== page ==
ACM-W North America News
Despite at times feeling like we are at a standstill in 2020, we are excited to see that four new ACM-W Student Chapters have formed. This recognition that needs still remain for women to support other women in the field of computing is important. Since we are starting to hear more and more that the pandemic has impacted women more than men, we can think of no better way to support women at this critical juncture than now.
We are delighted to be able to highlight six women in computing in this newsletter. These women are from various sectors, including a high school student, Lillian Peterson, who won the prestigious ACM/CSTA Cutler-Bell Prize, and Saiph Savage, the co-director of the National Autonomous University of Mexico’s (UNAM) Civic Innovation Lab and one of MIT’s 2018 35 Innovators Under 35.
We’ve also recently launched our newest subcommittee, the Empowerment of Marginalized Communities Subcommittee. This team is forming in order to specifically address the unique needs of those who do not identify as men and who face additional challenges placed on them within the culture of the computing community. Through this subcommittee, we will work to ensure all of our services are meaningful and relevant to all women in our community.
ACM-W North America volunteers are the best! We are committed to celebrating, advocating, promoting, and supporting women in tech. Care to join us? We are in particular need of volunteers outside of the United States. If you live in North America and have experience with communications (e.g., interviewing, editing, preparing social media), forming student chapters or advocating for marginalized groups, we would love to hear from you. Reach us at firstname.lastname@example.org.
Welcome to the four newest ACM-W Student Chapters, including one from Mexico! Say hello to:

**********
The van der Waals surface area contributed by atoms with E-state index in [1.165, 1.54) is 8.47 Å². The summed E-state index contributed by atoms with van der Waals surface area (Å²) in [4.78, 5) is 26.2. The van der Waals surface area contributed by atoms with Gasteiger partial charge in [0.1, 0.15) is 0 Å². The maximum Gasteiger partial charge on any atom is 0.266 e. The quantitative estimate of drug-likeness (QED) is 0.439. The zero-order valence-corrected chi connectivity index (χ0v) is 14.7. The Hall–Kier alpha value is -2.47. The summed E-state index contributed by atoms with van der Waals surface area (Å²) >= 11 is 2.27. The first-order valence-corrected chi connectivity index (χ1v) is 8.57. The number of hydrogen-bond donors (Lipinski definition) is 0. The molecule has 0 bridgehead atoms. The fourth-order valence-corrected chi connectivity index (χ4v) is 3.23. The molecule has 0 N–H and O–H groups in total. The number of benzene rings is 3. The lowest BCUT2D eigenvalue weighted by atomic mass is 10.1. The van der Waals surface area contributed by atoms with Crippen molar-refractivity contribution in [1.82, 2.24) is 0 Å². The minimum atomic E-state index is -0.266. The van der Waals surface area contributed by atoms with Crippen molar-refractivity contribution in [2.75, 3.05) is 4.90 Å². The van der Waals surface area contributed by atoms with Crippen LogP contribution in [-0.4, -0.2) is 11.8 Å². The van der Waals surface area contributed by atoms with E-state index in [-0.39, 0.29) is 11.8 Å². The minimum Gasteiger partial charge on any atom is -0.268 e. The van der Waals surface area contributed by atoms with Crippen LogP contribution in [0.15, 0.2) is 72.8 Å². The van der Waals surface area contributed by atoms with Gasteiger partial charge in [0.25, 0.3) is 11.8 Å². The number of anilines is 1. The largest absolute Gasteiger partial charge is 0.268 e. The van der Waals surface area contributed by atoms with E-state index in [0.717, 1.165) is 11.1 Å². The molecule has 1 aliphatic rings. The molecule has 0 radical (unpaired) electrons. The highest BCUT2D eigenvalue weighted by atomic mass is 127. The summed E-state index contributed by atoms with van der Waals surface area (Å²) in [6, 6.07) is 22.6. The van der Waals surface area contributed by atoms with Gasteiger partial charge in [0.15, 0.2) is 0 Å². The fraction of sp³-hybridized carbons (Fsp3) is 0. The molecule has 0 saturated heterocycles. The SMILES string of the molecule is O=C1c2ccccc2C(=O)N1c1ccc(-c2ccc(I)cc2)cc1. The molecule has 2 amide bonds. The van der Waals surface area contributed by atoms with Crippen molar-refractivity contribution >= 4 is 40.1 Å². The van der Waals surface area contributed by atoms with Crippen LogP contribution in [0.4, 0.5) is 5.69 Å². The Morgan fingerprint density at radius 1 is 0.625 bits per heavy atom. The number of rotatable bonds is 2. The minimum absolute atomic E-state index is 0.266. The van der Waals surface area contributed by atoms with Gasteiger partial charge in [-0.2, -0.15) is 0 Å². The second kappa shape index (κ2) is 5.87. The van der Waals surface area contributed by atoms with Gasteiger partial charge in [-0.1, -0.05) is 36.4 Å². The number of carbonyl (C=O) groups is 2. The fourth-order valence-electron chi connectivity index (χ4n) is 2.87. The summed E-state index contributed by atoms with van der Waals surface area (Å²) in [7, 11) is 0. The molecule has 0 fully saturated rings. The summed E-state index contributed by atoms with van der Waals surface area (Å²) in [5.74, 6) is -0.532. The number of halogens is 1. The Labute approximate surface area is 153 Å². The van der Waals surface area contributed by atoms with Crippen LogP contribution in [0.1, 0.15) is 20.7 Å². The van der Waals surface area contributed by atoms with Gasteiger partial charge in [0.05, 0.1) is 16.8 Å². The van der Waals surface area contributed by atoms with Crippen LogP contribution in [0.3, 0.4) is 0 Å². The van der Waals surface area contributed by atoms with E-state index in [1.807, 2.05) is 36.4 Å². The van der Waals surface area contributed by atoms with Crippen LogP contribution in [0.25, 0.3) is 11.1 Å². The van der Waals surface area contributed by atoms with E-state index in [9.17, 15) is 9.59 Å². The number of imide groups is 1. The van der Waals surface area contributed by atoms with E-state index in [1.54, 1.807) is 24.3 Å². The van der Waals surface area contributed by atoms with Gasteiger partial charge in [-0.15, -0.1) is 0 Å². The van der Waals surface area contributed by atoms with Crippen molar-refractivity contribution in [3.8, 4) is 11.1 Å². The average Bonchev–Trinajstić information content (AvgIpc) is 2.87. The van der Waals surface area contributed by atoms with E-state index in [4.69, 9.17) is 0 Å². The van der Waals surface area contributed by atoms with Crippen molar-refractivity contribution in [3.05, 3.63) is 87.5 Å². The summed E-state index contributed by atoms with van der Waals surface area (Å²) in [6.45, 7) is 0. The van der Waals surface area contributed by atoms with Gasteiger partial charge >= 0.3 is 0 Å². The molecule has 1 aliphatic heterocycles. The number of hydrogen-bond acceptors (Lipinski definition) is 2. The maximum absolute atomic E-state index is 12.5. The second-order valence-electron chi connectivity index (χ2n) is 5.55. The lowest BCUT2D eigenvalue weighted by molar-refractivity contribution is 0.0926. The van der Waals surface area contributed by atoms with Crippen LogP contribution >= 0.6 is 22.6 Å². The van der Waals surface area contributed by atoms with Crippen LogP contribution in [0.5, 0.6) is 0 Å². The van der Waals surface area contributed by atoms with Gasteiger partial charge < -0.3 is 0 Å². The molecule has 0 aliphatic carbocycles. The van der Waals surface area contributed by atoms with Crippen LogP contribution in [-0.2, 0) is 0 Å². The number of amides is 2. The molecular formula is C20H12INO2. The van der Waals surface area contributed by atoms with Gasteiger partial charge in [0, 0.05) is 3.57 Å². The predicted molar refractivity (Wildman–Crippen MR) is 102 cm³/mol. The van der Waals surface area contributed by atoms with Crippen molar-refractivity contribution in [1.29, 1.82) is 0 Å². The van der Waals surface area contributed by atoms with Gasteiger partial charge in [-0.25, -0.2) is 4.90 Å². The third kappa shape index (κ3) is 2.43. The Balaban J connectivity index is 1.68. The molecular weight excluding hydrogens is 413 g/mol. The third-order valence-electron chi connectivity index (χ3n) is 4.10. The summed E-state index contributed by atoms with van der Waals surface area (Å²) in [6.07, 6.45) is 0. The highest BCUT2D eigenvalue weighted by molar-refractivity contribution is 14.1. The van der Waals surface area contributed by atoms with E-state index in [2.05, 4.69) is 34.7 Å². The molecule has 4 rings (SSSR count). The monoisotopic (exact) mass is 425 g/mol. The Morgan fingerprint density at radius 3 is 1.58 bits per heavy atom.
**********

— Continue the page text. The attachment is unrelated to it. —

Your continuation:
- Universidad Panamericana ACM-W Student Chapter in Mexico City, Mexico with shout outs to Sarahi Aguilar Gonzalez, inaugural chair, and faculty sponsor Dr. Lourdes Martinez Martinez.
- Christian Brothers University (CBU) ACM-W Student Chapter in Tennessee, USA, with shout outs to Wendy Almendares, inaugural chair, and faculty sponsor Dr. James McGuffee.
- University of New Orleans ACM-W Student Chapter in Louisiana, USA, with shout outs to Huong Nguyen, inaugural chair, and faculty sponsor Dr. Farjana Z Eishita.
- California State University Monterey Bay (CSUMB) ACM-W Student Chapter in California, USA, with shout outs to Mariana K Duarte, inaugural chair, and faculty sponsor Dr. Chandrika Satyavolu.
Thank you all for your time and commitment supporting women studying computing.
ACM Celebrations in North America
We are now accepting registration for Celebrations in North America. Visit this link to complete the registration form. Additional information relevant to 2020-21 Celebrations (including virtual Celebrations) is available here.
ACM-W North America Profiles
We have recently interviewed six women in North America:
- Saiph Savage. Saiph is one of MIT’s 2018 Latin American Innovators Under 35, talked about how she got into computing, her work studying the intersection between tech and activism, and what work she’s most excited about right now. Her interviews are recorded in both English and Spanish.
- Lillian Petersen. Lillian is a young researcher and the winner of the 2019-20 of the ACM/CSTA Cutler Bell Prize for creating a tool to help aid organizations increase food security in sub-Saharan Africa. She has been doing a research project every year since 7th grade on topics ranging from predicting weather patterns to studying cancer.
- Clara Yuan. Clara Yuan is a senior research science lead at Convoy Inc, a digital freight network startup. She holds a Ph.D. in economics from Virginia Tech. She has a bright intensity that she brings to everything from the world of transportation to her dog, Donut.
- Sydney O’Connor. Sydney O’Connor, a fifth year student at the University Of Cincinnati and president of the school’s ACM-W chapter talks about her path to computing, her inspirations, firmware development, and why it’s important to find community in computing.
- Karina Figueroa. Dr. Karina Mariela Figueroa Mora is a professor and researcher in the Physical-Mathematical Science Department of Universidad Michoacana de San Nicolás de Hidalgo. She’s focused in the study of algorithms, information retrieval, metric databases, as well as software development for math education. Her interviews are recorded in both English and Spanish.
- Mary Baker. Working in 3D print is the first time Mary has been able to apply programming, design, mathematics, and artistic license all at once. She talks about her experiences in this interview.